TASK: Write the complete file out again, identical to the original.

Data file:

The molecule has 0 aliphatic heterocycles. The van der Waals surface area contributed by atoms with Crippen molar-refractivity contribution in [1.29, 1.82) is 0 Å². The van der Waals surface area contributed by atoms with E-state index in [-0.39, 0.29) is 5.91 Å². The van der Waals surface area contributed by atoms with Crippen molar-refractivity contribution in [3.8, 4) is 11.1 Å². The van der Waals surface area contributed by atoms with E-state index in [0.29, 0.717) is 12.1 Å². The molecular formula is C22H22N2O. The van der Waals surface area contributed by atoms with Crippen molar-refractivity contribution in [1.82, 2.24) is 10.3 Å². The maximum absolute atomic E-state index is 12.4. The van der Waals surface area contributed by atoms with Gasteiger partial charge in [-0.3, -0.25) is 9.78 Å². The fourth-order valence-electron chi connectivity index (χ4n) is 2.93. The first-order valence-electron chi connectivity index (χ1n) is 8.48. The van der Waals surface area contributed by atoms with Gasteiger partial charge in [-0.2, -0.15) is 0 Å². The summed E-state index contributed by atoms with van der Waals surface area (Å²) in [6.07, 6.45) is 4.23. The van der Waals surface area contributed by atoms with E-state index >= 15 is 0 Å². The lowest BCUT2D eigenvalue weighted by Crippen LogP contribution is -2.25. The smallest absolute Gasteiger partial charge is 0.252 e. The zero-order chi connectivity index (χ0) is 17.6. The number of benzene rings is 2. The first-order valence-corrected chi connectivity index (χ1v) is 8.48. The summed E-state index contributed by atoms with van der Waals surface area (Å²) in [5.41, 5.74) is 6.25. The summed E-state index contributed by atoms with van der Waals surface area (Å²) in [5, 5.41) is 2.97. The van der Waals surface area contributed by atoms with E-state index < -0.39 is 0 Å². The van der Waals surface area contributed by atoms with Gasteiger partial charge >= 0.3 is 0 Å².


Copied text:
The molecule has 0 aliphatic heterocycles. The van der Waals surface area contributed by atoms with Crippen molar-refractivity contribution in [1.29, 1.82) is 0 Å². The van der Waals surface area contributed by atoms with E-state index in [-0.39, 0.29) is 5.91 Å². The van der Waals surface area contributed by atoms with Crippen molar-refractivity contribution in [3.8, 4) is 11.1 Å². The van der Waals surface area contributed by atoms with E-state index in [0.29, 0.717) is 12.1 Å². The molecular formula is C22H22N2O. The van der Waals surface area contributed by atoms with Crippen molar-refractivity contribution in [1.82, 2.24) is 10.3 Å². The maximum absolute atomic E-state index is 12.4. The van der Waals surface area contributed by atoms with Gasteiger partial charge in [-0.3, -0.25) is 9.78 Å². The fourth-order valence-electron chi connectivity index (χ4n) is 2.93. The first-order valence-electron chi connectivity index (χ1n) is 8.48. The van der Waals surface area contributed by atoms with Gasteiger partial charge in [-0.2, -0.15) is 0 Å². The summed E-state index contributed by atoms with van der Waals surface area (Å²) in [6.07, 6.45) is 4.23. The van der Waals surface area contributed by atoms with E-state index >= 15 is 0 Å². The lowest BCUT2D eigenvalue weighted by Crippen LogP contribution is -2.25. The smallest absolute Gasteiger partial charge is 0.252 e. The zero-order chi connectivity index (χ0) is 17.6. The number of benzene rings is 2. The first-order valence-corrected chi connectivity index (χ1v) is 8.48. The summed E-state index contributed by atoms with van der Waals surface area (Å²) in [5.41, 5.74) is 6.25. The summed E-state index contributed by atoms with van der Waals surface area (Å²) in [5, 5.41) is 2.97. The van der Waals surface area contributed by atoms with E-state index < -0.39 is 0 Å². The van der Waals surface area contributed by atoms with Gasteiger partial charge >= 0.3 is 0 Å².